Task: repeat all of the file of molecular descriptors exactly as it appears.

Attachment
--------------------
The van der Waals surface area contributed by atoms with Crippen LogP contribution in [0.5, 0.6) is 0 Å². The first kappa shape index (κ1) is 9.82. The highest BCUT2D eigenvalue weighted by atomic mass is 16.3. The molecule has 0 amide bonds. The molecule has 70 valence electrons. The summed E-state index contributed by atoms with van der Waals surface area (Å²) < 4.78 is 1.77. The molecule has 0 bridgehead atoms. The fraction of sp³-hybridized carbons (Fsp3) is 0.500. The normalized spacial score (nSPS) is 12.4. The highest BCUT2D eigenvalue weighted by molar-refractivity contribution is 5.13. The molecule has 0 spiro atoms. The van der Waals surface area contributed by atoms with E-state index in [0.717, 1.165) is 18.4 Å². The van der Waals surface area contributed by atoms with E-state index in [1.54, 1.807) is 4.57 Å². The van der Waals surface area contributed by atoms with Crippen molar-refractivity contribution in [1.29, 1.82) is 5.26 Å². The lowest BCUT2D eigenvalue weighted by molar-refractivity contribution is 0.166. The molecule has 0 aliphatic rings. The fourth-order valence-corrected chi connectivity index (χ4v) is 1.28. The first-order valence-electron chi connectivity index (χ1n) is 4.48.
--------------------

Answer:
The van der Waals surface area contributed by atoms with Crippen LogP contribution in [0.5, 0.6) is 0 Å². The first kappa shape index (κ1) is 9.82. The highest BCUT2D eigenvalue weighted by atomic mass is 16.3. The molecule has 0 amide bonds. The molecule has 70 valence electrons. The summed E-state index contributed by atoms with van der Waals surface area (Å²) < 4.78 is 1.77. The molecule has 0 bridgehead atoms. The fraction of sp³-hybridized carbons (Fsp3) is 0.500. The normalized spacial score (nSPS) is 12.4. The highest BCUT2D eigenvalue weighted by molar-refractivity contribution is 5.13. The molecule has 0 spiro atoms. The van der Waals surface area contributed by atoms with E-state index in [0.717, 1.165) is 18.4 Å². The van der Waals surface area contributed by atoms with E-state index in [1.54, 1.807) is 4.57 Å². The van der Waals surface area contributed by atoms with Crippen molar-refractivity contribution in [1.29, 1.82) is 5.26 Å². The lowest BCUT2D eigenvalue weighted by molar-refractivity contribution is 0.166. The molecule has 0 aliphatic rings. The fourth-order valence-corrected chi connectivity index (χ4v) is 1.28. The first-order valence-electron chi connectivity index (χ1n) is 4.48.